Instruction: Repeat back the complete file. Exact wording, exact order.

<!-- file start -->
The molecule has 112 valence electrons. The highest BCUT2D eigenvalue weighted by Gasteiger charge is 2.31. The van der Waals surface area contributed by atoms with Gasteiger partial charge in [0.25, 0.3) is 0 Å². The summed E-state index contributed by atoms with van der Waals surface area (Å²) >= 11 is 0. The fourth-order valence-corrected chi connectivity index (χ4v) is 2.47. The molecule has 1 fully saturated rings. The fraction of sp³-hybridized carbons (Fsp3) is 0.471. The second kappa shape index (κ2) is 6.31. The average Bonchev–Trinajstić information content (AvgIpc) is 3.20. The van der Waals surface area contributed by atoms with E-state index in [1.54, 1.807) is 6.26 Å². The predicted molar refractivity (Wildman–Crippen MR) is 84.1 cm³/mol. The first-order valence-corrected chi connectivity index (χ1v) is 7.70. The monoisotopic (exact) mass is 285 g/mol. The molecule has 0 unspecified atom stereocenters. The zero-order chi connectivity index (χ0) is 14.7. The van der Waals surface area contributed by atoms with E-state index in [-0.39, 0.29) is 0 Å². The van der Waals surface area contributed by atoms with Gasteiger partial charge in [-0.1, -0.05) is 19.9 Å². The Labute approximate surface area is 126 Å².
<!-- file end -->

The molecule has 112 valence electrons. The highest BCUT2D eigenvalue weighted by Gasteiger charge is 2.31. The van der Waals surface area contributed by atoms with Gasteiger partial charge in [0.25, 0.3) is 0 Å². The summed E-state index contributed by atoms with van der Waals surface area (Å²) >= 11 is 0. The fourth-order valence-corrected chi connectivity index (χ4v) is 2.47. The molecule has 1 fully saturated rings. The fraction of sp³-hybridized carbons (Fsp3) is 0.471. The second kappa shape index (κ2) is 6.31. The average Bonchev–Trinajstić information content (AvgIpc) is 3.20. The van der Waals surface area contributed by atoms with E-state index in [1.54, 1.807) is 6.26 Å². The predicted molar refractivity (Wildman–Crippen MR) is 84.1 cm³/mol. The first-order valence-corrected chi connectivity index (χ1v) is 7.70. The monoisotopic (exact) mass is 285 g/mol. The molecule has 0 unspecified atom stereocenters. The zero-order chi connectivity index (χ0) is 14.7. The van der Waals surface area contributed by atoms with E-state index in [-0.39, 0.29) is 0 Å². The van der Waals surface area contributed by atoms with Gasteiger partial charge in [-0.1, -0.05) is 19.9 Å². The Labute approximate surface area is 126 Å².